The Homeland Security probe into this particular sex trafficking organization began when a nongovernmental organization referred a trafficking victim to Homeland Security Investigations.
The victim had been smuggled into the United States and forced into prostitution in June 2000 by a member of the Granados family. She provided a detailed account of the physical and sexual assaults she suffered by a member of the Granados organization and threats made to the safety of her children when she said she no longer wanted to work as a prostitute.
Homeland Security special agents identified and rescued 25 additional victims – all Mexican nationals – and 19 additional traffickers or smugglers, all members or associates of the Granados family.
Family members threatened
Several of the victims were sexually assaulted by their traffickers, others were physically assaulted, and all were threatened with harm to their family members.
Members of the Granados family would befriend or romance young, uneducated women before pressuring them or coercing them into prostitution in Mexico.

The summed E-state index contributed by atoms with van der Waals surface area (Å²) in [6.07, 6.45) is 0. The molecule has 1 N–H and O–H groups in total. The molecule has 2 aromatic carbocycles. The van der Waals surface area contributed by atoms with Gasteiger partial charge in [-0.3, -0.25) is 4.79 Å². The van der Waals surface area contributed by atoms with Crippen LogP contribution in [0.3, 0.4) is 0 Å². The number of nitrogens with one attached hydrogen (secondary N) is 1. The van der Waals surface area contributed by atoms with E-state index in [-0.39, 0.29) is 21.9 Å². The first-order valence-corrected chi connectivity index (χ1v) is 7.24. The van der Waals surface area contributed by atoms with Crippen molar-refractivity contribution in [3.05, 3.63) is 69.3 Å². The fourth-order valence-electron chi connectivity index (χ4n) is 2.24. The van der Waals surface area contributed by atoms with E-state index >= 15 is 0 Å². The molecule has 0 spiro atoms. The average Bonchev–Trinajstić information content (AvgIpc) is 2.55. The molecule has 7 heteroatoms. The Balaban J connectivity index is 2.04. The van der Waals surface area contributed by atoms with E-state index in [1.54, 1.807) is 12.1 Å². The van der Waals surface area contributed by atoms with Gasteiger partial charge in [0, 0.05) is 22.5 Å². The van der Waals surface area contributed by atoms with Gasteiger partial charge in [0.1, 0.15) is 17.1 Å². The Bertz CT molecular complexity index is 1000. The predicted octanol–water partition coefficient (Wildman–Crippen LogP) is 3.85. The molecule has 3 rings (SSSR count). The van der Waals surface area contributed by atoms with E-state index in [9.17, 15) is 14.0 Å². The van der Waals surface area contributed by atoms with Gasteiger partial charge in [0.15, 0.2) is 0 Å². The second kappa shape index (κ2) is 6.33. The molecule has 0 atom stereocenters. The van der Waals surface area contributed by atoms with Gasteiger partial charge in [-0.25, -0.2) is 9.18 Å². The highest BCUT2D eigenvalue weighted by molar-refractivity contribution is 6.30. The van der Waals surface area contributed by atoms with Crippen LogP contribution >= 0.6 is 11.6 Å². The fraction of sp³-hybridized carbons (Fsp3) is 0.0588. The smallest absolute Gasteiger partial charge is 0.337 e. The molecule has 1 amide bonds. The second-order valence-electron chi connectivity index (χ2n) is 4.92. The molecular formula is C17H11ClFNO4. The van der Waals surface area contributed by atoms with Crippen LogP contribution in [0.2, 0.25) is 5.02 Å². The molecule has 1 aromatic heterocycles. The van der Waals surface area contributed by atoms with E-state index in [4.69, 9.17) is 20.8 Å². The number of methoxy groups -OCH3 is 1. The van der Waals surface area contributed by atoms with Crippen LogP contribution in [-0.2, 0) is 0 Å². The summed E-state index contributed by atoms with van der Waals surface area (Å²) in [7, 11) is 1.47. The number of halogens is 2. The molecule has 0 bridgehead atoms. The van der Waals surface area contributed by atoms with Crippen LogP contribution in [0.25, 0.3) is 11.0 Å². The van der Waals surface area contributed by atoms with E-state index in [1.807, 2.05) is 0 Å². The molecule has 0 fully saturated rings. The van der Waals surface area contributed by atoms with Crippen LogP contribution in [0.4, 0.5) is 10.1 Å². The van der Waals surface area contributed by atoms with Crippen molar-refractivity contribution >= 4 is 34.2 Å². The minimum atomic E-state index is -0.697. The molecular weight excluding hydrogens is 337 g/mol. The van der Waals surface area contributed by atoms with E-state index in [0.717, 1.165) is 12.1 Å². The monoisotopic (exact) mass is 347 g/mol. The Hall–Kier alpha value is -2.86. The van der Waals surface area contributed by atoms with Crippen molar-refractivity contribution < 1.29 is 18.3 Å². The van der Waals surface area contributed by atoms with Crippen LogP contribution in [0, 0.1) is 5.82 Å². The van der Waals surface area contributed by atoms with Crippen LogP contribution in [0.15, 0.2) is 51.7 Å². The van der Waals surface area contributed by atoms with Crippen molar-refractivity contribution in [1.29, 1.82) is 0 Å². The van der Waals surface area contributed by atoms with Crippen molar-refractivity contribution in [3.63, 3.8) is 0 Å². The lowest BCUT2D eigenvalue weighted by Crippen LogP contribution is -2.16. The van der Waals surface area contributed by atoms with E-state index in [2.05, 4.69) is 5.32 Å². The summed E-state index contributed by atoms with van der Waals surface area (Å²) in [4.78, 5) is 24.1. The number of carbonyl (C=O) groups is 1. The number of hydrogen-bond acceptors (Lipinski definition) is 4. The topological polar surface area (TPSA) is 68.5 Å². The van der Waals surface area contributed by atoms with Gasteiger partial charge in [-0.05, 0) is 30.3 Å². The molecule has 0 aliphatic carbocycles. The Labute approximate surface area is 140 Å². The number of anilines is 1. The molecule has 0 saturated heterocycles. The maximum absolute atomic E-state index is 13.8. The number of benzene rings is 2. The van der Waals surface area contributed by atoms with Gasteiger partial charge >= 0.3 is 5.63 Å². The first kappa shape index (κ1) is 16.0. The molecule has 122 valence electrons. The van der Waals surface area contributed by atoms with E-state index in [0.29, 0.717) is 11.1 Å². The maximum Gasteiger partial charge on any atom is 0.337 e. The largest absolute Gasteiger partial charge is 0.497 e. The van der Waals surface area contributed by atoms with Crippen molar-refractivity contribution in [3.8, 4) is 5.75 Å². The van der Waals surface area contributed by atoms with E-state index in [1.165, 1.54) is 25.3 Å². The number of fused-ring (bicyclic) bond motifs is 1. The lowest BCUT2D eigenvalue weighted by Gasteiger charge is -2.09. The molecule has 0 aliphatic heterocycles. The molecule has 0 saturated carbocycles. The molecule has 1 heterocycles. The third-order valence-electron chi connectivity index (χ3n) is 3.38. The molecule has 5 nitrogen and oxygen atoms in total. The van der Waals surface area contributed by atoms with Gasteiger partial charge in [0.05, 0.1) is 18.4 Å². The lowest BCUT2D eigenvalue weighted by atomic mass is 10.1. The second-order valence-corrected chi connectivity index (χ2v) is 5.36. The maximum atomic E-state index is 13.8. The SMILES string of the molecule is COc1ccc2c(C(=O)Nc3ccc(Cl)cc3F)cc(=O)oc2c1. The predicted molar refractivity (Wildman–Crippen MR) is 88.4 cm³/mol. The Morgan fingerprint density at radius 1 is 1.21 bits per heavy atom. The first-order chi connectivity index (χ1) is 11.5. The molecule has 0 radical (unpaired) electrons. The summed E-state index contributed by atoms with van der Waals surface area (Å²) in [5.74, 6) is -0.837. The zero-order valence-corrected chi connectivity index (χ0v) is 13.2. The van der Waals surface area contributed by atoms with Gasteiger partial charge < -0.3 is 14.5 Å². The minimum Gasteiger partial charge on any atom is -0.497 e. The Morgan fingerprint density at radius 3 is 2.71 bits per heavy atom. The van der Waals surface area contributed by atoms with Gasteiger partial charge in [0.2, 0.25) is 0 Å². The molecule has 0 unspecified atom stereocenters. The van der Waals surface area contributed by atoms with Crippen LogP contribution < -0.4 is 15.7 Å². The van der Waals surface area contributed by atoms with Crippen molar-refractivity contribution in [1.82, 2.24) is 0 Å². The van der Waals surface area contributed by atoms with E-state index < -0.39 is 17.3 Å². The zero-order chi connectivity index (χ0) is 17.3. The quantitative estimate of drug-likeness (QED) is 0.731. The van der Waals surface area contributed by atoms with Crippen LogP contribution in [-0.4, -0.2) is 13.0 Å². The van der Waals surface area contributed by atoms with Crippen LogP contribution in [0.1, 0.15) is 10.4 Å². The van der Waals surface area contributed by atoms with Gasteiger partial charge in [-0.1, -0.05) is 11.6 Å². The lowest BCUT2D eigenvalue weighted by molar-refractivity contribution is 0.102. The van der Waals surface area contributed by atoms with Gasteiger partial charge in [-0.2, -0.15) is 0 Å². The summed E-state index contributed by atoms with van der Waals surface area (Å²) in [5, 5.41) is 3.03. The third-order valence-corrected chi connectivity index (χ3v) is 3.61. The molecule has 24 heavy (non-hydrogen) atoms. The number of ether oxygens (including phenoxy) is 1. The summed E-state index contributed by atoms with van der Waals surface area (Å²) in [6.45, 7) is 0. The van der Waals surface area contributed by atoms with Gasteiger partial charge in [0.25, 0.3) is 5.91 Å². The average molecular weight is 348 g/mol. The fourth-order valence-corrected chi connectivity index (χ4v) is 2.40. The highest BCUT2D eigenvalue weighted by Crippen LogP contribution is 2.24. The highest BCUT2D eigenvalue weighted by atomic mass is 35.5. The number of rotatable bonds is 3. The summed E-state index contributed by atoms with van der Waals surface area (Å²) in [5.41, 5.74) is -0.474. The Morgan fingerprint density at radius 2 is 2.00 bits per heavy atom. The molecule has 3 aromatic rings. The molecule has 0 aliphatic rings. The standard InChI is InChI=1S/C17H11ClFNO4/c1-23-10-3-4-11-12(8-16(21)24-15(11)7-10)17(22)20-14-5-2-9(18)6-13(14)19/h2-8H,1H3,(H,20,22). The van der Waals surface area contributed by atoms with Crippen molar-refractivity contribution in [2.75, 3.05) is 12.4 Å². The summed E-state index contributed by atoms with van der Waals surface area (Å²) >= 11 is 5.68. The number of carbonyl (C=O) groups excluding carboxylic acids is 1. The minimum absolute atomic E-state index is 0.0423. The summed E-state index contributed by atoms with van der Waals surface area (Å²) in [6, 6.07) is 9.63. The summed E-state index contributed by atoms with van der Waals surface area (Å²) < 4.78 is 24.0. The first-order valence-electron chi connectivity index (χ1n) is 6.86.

They would then smuggle their victims into the United States and transport them to the New York City area to work as prostitutes. Granados family members would take all money earned by the victims and maintain control over the victims through physical and sexual abuse and threats of harm to the victims’ families.
Loss of their children
Several of the victims had children with their traffickers and were threatened with the loss of their children if they did not continue to work as prostitutes and earn money for the Granados family.
Paulino Ramirez-Granados had been on the U.S. Immigration and Customs Enforcement’s most wanted list since 2010. Ramirez-Granados was arrested March 31, 2015, in Tenancingo, Mexico, following a joint investigation between Homeland Security and the Mexican Federal Police.
He was charged in the Eastern District of New York with sex trafficking, alien smuggling, money laundering and conspiracy to import aliens.
To date, 13 members of the Granados organization have been indicted in New York on sex trafficking charges. Twelve have been arrested, and one – Raul Granados-Rendon – remains a fugitive.
Anyone with information about the whereabouts of Granados-Rendon should contact an ICE office or call the national hotline, 866-DHS-2-ICE (866-347-2423), as soon as possible. From outside the U.S. and Canada, callers should dial 802-872-6199. Tips can also be submitted online at www.ICE.gov.tips.